These are random snippets collected from emails over the past decade. Their origins and veracity are unknown.
Police in Wichita, Kansas, arrested a 22-year-old man at an airport hotel after he tried to pass two counterfeit $16 bills.
RULES FOR BANK ROBBERS: According to the FBI, most modern-day bank robberies are "unsophisticated and unprofessional crimes," committed by young male repeat offenders who apparently don't know the first thing about their business. For instance it is reported that in spite of the widespread use of surveillance cameras, 76% of bank robbers use no disguise, 86% never study the bank before robbing it, and 95% make no long-range plans for concealing the loot. Thus, this advice is offered to would-be bank robbers: Consider another line of work.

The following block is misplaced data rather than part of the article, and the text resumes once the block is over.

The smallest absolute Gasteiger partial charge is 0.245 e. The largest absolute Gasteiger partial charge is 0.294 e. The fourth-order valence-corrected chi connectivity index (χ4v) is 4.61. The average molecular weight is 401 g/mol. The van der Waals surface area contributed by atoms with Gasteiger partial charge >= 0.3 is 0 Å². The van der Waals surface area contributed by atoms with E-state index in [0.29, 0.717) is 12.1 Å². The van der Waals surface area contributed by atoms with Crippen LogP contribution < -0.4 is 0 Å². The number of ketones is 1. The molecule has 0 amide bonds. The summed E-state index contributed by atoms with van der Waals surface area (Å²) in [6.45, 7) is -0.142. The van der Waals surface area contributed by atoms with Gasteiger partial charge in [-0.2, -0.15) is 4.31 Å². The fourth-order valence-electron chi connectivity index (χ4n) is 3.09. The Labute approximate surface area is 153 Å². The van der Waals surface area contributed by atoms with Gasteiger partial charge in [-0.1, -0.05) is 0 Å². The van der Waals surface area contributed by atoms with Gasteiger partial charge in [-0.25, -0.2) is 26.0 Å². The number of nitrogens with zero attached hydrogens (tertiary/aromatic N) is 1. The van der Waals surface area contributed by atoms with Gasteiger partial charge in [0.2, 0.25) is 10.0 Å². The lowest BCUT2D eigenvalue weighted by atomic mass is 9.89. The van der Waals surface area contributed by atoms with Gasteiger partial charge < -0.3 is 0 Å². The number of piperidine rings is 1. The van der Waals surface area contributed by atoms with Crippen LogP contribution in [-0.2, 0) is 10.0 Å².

Police in Radnor, Pennsylvania, interrogated a suspect by placing a metal colander on his head and connecting it with wires to a photocopy machine. They placed the message "HE'S LYING" in the copier, and pressed the copy button each time they thought the suspect wasn't telling the truth. Believing the "lie detector" was working, the suspect confessed to the police.
AVweb, a weekly aviation news letter, reported that a bungling burglar broke into a Mooney aircraft at the Knox County, Ohio airport and removed
Louisiana: A man walked into a Circle-K, put a $20 bill on the counter and asked for change. When the clerk opened the cash drawer, the man pulled a gun and asked for all the cash in the register, which the clerk promptly provided. The man took the cash from the clerk and fled, leaving the $20 bill on the counter. The total amount of cash he got from the drawer was $15. Question: if someone points a gun at you and gives you money, is a crime committed?
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